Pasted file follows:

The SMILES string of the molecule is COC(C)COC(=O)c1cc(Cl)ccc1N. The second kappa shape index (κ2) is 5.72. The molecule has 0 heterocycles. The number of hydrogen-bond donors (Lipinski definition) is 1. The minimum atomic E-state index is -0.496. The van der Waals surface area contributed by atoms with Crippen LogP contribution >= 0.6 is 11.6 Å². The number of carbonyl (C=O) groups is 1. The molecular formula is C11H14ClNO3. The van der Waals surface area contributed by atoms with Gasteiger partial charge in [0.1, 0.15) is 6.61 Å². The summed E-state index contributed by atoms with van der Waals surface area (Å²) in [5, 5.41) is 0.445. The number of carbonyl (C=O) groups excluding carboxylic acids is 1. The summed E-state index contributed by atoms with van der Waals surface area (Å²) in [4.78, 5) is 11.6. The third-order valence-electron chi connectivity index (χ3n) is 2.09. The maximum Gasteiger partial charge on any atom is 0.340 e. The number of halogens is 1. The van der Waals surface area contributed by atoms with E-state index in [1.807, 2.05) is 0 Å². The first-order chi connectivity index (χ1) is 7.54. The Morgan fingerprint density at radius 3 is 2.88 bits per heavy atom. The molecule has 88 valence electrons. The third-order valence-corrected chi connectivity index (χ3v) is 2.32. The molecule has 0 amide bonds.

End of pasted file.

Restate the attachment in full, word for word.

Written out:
The SMILES string of the molecule is COC(C)COC(=O)c1cc(Cl)ccc1N. The second kappa shape index (κ2) is 5.72. The molecule has 0 heterocycles. The number of hydrogen-bond donors (Lipinski definition) is 1. The minimum atomic E-state index is -0.496. The van der Waals surface area contributed by atoms with Crippen LogP contribution >= 0.6 is 11.6 Å². The number of carbonyl (C=O) groups is 1. The molecular formula is C11H14ClNO3. The van der Waals surface area contributed by atoms with Gasteiger partial charge in [0.1, 0.15) is 6.61 Å². The summed E-state index contributed by atoms with van der Waals surface area (Å²) in [5, 5.41) is 0.445. The number of carbonyl (C=O) groups excluding carboxylic acids is 1. The summed E-state index contributed by atoms with van der Waals surface area (Å²) in [4.78, 5) is 11.6. The third-order valence-electron chi connectivity index (χ3n) is 2.09. The maximum Gasteiger partial charge on any atom is 0.340 e. The number of halogens is 1. The van der Waals surface area contributed by atoms with E-state index in [1.807, 2.05) is 0 Å². The first-order chi connectivity index (χ1) is 7.54. The Morgan fingerprint density at radius 3 is 2.88 bits per heavy atom. The molecule has 88 valence electrons. The third-order valence-corrected chi connectivity index (χ3v) is 2.32. The molecule has 0 amide bonds.